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While still slightly hamstrung by "middle chapter" narrative problems and its formidable length, The Desolation of Smaug represents a more confident, exciting second chapter for the Hobbit series.
While still slightly hamstrung by "middle chapter" narrative problems and its formidable length, The Desolation of Smaug represents a more confident, exciting second chapter for the Hobbit series.
All Critics (232)
| Top Critics (45)
| Fresh (172)
| Rotten (60)
| DVD (3)
The tale has no emotional resonance, and the thinness of the plot (only five of the book's chapters are adapted here) and the colorless depictions of the leading characters do it no favors.
Be forewarned: Whether through ego, avarice, or unchecked enthusiasm, Jackson has wandered deep into the realm of fan fiction.
With the introductions and bag-packing out of the way from the first film, the new movie jumps straight into the action and doesn't relent until the cliffhanger ending almost three hours later.
For the casual but compelled moviegoer, The Desolation of Smaug is a fine improvement over the first offering. Tolkien aficionados may feel otherwise.
Desolation of Smaug looks as dreary as the title would lead you to believe. The whole thing lingers in the memory as piles of sludge and ash.
I'm not an aficionado of J.R.R. Tolkien's wonderworlds and I was bored with the first Hobbit movie. All this is by way of saying I quite liked its sequel and the second in the trilogy.
The problem with a five (soon to be six) movie franchise is that there can't help but seem a touch of the law of diminishing returns by the latter episodes.
In The Hobbit: The Desolation Of Smaug, Jackson revisits his style of elaborate escapist cinema, the visual vitality and expansive storytelling methods to convey Tolkien's visionary landscape of Middle Earth.
If you're a fan of this world and want simply to luxuriate in its various intricacies, then that's fine. But for anyone else, The Desolation of Smaug can't help but feel like a bit of a desolate slog.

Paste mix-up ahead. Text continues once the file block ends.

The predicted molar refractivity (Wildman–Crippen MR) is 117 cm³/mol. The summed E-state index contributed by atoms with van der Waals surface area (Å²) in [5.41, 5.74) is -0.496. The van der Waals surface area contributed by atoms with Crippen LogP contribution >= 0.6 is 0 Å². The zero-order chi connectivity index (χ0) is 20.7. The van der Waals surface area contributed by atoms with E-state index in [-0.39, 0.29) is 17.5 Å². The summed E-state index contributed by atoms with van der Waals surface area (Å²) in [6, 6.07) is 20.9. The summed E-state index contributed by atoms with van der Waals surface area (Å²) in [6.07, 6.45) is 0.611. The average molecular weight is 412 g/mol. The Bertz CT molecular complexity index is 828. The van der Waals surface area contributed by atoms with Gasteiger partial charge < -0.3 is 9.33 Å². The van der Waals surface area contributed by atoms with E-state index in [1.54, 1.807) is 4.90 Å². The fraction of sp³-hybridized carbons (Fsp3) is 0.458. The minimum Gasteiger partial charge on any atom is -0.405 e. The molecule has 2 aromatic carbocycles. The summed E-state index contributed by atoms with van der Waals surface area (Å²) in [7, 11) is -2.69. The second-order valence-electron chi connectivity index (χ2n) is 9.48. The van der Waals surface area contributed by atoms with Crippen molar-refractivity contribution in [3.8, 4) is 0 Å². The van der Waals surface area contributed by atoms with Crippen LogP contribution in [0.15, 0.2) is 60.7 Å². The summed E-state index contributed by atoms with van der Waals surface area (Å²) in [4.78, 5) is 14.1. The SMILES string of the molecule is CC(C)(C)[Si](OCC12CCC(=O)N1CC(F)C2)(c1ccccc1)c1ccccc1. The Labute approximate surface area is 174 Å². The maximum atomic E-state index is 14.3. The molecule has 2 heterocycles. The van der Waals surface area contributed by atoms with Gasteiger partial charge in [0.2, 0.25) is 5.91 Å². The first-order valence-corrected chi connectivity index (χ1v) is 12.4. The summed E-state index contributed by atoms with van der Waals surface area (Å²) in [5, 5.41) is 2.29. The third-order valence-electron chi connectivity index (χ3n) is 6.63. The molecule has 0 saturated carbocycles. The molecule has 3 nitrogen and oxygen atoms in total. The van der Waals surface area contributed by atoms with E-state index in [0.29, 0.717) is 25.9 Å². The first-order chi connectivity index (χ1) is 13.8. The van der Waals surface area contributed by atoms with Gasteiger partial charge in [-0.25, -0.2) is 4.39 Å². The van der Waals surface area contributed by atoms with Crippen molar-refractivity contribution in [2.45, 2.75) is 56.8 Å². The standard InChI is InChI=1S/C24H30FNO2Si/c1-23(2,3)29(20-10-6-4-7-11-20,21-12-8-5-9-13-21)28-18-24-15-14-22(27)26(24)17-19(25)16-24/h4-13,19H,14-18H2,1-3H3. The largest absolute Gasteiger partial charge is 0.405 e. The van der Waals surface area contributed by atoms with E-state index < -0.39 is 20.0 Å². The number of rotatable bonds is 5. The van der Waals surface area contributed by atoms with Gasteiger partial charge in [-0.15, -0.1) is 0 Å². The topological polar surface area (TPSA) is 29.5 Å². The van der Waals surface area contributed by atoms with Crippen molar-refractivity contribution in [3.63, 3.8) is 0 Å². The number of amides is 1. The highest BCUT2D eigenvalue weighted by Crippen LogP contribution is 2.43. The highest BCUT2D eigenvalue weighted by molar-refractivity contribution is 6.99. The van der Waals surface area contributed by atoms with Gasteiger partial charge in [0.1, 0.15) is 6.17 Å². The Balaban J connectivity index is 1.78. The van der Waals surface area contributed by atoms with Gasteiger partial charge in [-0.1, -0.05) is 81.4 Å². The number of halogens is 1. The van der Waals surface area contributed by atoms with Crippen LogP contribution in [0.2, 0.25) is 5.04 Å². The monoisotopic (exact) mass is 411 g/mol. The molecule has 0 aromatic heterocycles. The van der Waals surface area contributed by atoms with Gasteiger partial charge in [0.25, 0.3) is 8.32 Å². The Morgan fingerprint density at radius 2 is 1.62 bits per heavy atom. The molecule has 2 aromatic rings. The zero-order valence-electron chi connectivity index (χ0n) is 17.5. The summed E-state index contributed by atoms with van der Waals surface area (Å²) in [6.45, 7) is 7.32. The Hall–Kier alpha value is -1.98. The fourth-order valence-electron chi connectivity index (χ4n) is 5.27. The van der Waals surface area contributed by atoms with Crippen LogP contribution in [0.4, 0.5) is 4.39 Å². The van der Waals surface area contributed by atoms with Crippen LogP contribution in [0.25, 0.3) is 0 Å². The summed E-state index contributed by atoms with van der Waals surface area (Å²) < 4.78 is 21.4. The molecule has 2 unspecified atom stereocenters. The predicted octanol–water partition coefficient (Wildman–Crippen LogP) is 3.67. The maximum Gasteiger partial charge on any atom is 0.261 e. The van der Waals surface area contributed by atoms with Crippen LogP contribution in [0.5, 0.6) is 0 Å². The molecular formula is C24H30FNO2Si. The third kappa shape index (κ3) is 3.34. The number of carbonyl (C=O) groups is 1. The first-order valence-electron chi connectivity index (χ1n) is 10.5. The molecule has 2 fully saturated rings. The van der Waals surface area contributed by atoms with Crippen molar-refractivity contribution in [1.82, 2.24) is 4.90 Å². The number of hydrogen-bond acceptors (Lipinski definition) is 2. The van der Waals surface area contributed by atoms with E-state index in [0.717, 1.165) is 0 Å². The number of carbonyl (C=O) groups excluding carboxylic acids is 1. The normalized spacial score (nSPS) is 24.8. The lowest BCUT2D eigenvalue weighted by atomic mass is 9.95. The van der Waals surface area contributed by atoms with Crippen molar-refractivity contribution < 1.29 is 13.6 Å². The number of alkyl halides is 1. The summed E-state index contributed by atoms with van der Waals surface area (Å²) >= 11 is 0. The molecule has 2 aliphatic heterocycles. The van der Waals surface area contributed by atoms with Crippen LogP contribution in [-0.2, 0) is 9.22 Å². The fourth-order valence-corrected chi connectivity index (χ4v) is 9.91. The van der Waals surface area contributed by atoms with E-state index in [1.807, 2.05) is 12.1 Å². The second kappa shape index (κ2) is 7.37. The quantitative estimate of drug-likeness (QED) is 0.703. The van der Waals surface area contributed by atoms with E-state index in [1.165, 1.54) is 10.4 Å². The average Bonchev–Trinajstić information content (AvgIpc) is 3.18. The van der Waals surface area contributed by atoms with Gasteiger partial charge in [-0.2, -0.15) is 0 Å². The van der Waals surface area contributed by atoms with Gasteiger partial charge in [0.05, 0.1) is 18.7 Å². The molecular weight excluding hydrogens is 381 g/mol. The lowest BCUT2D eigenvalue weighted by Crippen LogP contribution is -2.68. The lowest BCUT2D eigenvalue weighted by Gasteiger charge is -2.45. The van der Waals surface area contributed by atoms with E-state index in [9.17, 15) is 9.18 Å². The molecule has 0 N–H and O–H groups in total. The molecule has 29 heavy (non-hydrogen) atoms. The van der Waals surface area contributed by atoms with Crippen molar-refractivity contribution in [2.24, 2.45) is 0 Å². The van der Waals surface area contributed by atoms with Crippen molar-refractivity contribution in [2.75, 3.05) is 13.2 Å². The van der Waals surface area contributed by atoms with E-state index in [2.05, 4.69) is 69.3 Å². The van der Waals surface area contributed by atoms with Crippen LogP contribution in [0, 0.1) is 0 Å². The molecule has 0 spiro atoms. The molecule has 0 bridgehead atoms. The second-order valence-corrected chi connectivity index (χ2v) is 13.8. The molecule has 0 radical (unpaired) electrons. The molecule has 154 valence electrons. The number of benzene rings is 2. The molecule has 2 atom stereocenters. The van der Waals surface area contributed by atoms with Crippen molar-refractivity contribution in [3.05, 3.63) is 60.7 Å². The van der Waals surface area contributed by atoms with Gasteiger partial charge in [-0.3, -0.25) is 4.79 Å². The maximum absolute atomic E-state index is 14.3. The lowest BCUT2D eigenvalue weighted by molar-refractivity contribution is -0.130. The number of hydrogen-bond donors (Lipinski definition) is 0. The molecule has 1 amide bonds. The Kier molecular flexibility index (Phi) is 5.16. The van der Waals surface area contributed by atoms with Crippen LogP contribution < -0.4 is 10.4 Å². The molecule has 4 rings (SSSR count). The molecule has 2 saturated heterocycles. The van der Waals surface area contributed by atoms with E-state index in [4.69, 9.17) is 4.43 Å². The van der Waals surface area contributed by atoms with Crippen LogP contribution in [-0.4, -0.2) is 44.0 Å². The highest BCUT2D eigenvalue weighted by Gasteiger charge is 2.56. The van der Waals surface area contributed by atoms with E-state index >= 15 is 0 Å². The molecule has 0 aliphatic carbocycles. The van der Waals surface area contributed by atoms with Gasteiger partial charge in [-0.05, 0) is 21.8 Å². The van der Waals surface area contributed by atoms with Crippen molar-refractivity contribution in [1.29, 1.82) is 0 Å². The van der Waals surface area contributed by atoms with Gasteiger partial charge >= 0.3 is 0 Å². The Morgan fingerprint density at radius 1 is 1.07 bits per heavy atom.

[A] glittering bounty of frivolity and spectacle.
I liked it a lot - yet I was painfully aware of how bad the movie was.
Will the beard-jerking, elf-twerking goblets'n'codpieces extravaganza that is Peter Jackson's three-part adaptation of The Hobbit ever match the excellence of his first trilogy? After almost three more grinding hours... the feeling is no.
In my original review of the first Hobbit film, An Unexpected Journey, I concluded by saying that we couldn't entirely judge it without the context of its subsequent sequels. I spent a lot of my review (in all versions of it) addressing audience expectations of the film rather than reviewing the film itself, at least not as directly as perhaps I would normally. As I explained, this was necessary in dealing with a lot of the baggage that
comes with all the comparisons made with The Lord of the Rings, which the film inevitably invites.
With The Desolation of Smaug (Desolation hereafter), we are now able to get a more accurate picture of the artistic and narrative intentions of the trilogy. The sequel to An Unexpected Journey does bring a number of small improvements to the table, teasing out a little more subtext from the novel and solving some of the tonal problems. But it's still encumbered by the same narrative flaws of the first film, which the higher stakes unfortunately amplify, resulting in an ultimately underwhelming experience.